Established in 1970, the Peace Studies Program (PSP) at Cornell University is an interdisciplinary program composed of courses in fields ranging from sociology to economics to government. These classes are designed to educate students about “the problems of war and peace, arms control and disarmament, and more generally, instances of collective violence.” Viewing the United States as an aggressive, militaristic nation, Cornell’s PSP strongly opposes America’s War on Terror. The Program hosts and sponsors workshops, lectures, symposia, and other special events with anti-war themes. It also holds a weekly seminar each Thursday afternoon, which is open to “anyone on campus or in the community.”
Students who enroll in Cornell’s PSP courses or attend PSP-sponsored “teach-ins” are exposed to anti-war messages such as Professor Chip Gagnon’s assertion that “there is absolutely no reason to take this [Bush] administration’s word on anything related to Iraq.” Students are also encouraged to do research on such organizations as the Project on Defense Alternatives, which states that “the national security strategy apparently endorsed under the Bush Doctrine — unilateralist diplomacy, preemptive military action, preventive war and regime change — has left America with fewer friends, manifold enemies, damaged credibility, and arguably less secure.”
The PSP preparatory course, Introduction to Peace Studies, purports to investigate the “sources of violent conflict and war and the alternatives to war,” as well as “genocide and ‘ethnic cleansing,’ the role of international law, just-war theory, transnational peace activism, peace-keeping, reconstruction and reconciliation, humanitarian interventions, and nonviolent movements for social change.” This course is taught by Matthew Evangelista, a Professor of Government and the Director of Cornell’s PSP. Evangelista has used his lectures and class “teach-ins” to condemn the Bush Administration and the War in Iraq. At one teach-in (entitled “Why War?”), Evangelista stated, “The inspections regime in Iraq, for all its flaws, was quite effective. They turned up a great deal and destroyed a great deal of weapons.” “To launch one war after another,” added Evangelista, “first Iran, then North Korea, then Pakistan and Colombia … suggests a future of wars without end, and it’s a very depressing future.”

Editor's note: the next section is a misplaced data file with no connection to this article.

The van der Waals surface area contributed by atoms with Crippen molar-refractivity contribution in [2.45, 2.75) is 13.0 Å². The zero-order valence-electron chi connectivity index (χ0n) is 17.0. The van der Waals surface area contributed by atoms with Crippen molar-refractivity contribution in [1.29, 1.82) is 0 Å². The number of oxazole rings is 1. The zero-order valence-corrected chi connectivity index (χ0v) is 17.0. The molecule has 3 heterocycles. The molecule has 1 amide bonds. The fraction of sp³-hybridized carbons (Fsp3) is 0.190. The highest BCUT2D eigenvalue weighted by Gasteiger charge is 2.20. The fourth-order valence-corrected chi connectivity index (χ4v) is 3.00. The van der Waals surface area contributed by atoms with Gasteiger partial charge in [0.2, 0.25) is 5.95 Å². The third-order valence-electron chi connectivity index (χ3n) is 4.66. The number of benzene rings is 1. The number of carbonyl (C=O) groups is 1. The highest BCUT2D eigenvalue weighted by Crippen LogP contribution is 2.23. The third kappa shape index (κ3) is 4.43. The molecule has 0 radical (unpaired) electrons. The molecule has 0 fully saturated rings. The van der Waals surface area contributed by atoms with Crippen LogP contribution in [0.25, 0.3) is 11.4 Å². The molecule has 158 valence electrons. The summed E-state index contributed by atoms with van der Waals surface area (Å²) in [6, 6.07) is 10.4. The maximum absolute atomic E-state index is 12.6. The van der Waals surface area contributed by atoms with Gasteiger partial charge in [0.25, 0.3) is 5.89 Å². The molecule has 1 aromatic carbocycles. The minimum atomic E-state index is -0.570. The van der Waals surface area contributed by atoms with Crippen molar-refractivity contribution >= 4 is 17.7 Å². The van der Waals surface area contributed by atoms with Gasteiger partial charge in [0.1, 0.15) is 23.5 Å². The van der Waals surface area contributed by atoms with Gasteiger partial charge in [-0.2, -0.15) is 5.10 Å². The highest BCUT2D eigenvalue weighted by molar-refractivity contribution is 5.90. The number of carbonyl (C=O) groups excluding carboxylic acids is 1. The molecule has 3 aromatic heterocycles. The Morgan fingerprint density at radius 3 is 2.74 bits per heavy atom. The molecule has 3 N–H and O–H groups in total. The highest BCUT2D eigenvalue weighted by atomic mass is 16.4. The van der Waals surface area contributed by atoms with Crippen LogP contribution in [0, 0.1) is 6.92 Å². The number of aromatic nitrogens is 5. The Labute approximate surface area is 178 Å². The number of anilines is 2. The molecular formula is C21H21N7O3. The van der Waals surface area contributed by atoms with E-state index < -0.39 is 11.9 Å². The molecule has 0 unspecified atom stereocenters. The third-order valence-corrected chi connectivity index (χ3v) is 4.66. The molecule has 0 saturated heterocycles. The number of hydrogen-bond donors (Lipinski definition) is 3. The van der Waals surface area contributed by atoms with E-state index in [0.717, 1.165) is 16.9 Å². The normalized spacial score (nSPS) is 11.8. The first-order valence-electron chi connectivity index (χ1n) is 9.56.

Another PSP professor, Peter J. Katzenstein, also impugns the Bush administration on a regular basis — particularly with regard to its endorsement of the right to launch preemptive war. In an article titled “Iraq: Countdown to Disaster,” Katzenstein states, “Under the guise of the War on Terrorism, the Bush White House is prepared to substitute preemption for deterrence as the guide for United States foreign policy. This shift in strategic doctrine would legitimize war against any country that we do not like.” In 2002, the Peace Studies Program sponsored two visiting professors — Islah Jad of Birzeit University in the West Bank, and Yoav Peled of Tel Aviv University — to discuss with students the ongoing conflict in the Middle East. At this event, Professor Jad denounced the existence of Jewish settlements in Palestinian lands, condemned Israel’s anti-terrorism efforts, and likened the Israeli government to the dictatorship of Saddam Hussein, asserting that Israel should rightfully be the next target in America’s War on Terror. (Jad is well known for sympathizing with Palestinian suicide bombers; in one article she states, “when an individual insists on deploying his or her own body [as a suicide bomber], a power is released that might be called a part of the ‘flesh against iron’ strategy.”) Meanwhile, Professor Peled attributed the Palestinian-Israeli conflict to the economic hardships and the resultant hopelessness of the former.
The Cornell Peace Studies Program was started with seed money from the Ford Foundation, and throughout its existence the Program has relied heavily on Ford grants that are allocated through an annual endowment. PSP has also received major financial support from the Carnegie Endowment for International Peace, and the John D. and Catherine T. MacArthur Foundation.